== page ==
The problem we now face is that industry has left the building forced out by the idea that it is irrelevant to a modern, safe and environmental society. We could not, even if the capital was as available as the raw materials, immediately reconstitute an industrial economy given the regulatory structure and the convenience culture of the society.

This brings us back to Johnny’s reference in passing to the chasm between “tool users” and “lotus eaters.” He and I both came out of a youth culture where at least one weekend a month was devoted to tuning someone’s carburetor. For my younger readers a carburetor was a device which regulated the flow of petrol and oxygen into the cylinders where it was fired by spark in order to drive a piston. Piston driving was (is) essential to the function of an internal combustion engine. If I still had my 1984 Suburban I could, theoretically, continue to rebuild the engine and transmission and carburetor.

This would be contrary to the need for jobs because union dogma contends that only UAW workers should build cars. And repairs should only be done by factory authorized mechanics. A few independent mechanics still exist. Maintenance functions—such as oil and filter changes—are largely performed by minimum wage employees at WalMart. (Keufel’s definition of minimum wage work was anything less than twice minimum wage.) As a result of the infirmities of age, I have resorted to taking my truck to an independent shop but I remember getting an 84 Ford Escort in the early nineties and immediately changing out the plugs and tuning the carburetor.

The whole culture has changed. By the time my brothers were in high school most of the car culture was gone. By the time my children were in high school it was a nostalgia series on television. Some changes are good—I like my electronic fuel injection better than my weekends being shot tuning somebody’s carb wearing an oil soaked t-shirt and smelling like grease. I like being able to afford the electric motors from Shanghai which make my work easier. I like the duty free Noconas from Mexico.

On the other hand I dislike the throw away attitude of our society—I dislike the fact that the DSLR camera I bought in 2008 was introduced six months earlier and made obsolete a month or so later. I still use it and will until it fails because I cannot really afford to replace it for convenience and cannot, as a practical matter repair it—I use film cameras going back to 1959 that are still functional and can be repaired and yet they are considered as wasteful and harmful to the environment.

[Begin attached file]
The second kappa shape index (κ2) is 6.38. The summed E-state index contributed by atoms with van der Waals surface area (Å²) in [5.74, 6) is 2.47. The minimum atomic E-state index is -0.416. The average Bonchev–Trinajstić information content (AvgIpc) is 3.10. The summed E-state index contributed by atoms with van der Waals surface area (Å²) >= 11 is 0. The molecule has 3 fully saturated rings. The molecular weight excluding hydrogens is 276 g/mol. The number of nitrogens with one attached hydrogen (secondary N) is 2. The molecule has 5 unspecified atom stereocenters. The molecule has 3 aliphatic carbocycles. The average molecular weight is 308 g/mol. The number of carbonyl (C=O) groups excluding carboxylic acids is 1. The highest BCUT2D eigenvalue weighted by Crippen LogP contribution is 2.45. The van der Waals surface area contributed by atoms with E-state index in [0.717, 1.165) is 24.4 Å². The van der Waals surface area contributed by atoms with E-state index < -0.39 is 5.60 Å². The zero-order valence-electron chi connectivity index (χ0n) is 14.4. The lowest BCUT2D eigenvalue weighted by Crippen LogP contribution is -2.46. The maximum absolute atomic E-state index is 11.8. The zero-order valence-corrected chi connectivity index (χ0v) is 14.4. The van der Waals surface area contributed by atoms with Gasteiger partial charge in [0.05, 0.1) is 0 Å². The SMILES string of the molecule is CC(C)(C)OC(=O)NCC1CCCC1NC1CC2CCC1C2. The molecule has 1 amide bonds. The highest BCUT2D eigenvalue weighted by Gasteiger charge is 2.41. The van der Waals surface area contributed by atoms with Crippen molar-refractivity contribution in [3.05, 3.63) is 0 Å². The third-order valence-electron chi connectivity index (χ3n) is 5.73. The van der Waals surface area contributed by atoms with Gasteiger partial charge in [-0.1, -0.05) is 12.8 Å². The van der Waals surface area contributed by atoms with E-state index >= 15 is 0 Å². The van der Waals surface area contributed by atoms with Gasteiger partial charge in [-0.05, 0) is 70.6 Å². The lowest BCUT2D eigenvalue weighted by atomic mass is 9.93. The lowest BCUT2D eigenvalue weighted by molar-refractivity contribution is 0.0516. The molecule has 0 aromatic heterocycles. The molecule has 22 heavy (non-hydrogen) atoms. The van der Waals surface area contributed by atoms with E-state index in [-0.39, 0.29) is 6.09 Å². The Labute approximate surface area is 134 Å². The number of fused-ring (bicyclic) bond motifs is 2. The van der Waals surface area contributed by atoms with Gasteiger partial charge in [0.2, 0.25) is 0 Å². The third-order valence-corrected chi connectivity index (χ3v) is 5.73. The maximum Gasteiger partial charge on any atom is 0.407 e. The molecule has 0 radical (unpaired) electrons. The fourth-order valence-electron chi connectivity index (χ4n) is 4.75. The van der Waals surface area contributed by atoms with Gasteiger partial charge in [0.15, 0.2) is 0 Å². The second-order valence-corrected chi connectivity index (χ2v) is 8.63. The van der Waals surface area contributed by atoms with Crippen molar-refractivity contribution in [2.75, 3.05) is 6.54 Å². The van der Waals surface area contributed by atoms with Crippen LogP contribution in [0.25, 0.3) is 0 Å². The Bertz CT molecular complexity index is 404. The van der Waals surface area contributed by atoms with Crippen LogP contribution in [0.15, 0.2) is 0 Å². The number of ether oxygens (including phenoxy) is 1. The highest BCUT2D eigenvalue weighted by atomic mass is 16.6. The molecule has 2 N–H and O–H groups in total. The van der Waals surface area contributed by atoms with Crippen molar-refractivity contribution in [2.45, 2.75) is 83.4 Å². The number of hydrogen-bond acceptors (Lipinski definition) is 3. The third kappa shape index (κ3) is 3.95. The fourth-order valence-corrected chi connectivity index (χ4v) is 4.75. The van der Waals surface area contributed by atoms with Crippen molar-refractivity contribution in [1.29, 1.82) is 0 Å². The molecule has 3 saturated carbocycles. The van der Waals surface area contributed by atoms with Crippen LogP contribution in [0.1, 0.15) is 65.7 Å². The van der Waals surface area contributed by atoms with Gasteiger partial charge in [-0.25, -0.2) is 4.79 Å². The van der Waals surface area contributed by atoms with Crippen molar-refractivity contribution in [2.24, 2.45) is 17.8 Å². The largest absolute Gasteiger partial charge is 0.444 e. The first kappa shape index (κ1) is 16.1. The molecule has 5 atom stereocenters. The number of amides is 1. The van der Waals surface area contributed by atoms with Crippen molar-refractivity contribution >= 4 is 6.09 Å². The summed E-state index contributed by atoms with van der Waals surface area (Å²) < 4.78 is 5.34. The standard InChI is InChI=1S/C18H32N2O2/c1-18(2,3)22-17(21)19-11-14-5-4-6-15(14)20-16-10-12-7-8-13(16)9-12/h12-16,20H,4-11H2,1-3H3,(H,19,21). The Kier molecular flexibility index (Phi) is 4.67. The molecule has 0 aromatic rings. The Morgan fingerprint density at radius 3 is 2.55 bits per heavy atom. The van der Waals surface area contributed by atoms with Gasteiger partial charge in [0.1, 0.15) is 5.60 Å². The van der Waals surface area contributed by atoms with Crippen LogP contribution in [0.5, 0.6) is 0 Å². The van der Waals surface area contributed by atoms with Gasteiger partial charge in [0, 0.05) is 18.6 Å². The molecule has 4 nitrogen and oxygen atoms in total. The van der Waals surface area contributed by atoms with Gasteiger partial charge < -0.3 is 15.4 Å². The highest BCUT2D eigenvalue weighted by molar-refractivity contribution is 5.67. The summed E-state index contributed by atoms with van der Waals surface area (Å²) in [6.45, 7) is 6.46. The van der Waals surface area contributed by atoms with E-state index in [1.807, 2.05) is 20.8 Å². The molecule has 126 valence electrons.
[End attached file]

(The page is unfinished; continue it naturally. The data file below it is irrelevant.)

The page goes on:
So I remember the shade tree mechanic culture of the fifties and sixties. A lot of people do—mostly they are retired. There was also a custom car culture at the same time that pushed Detroit’s designers beyond their comfort zone. It was an age when people were comfortable with tools and with building. It was a time when a full year of shop was available to any high school student in my district—I took electronics and we wound coils and joined wires and tubes to build a super heterodyne radio. Some in the class ran the school’s 20-year-old AV equipment that baffled the faculty and often required adjustment or repair on the spot. (When I was teaching on my own, this ability meant I could leave a projectionist in class.) And we used tools, read schematics and tested equipment. Other options included woodworking, metalworking, graphic arts and automotive.

Flash forward to the mid eighties. My son took a course in “world of construction” where the project was a model of a “dream house” made from styrofoam board. My daughter’s review of the course was that it bordered on insipid—she took two years of mechanical drawing. At that time metalworking, automotive technology and other trades classes were available to those not in the college prep program. So the “dummies” learned measurement and tolerances in a real world environment while the college bound did not.

I did not observe the after school study groups while my children were in high school. They were often preempted by fantasy and role playing games. The closest thing to a rocket they had was a golf ball cannon that one of the gang built in metal shop—they stored it in my garage because I was the parent who tolerated it.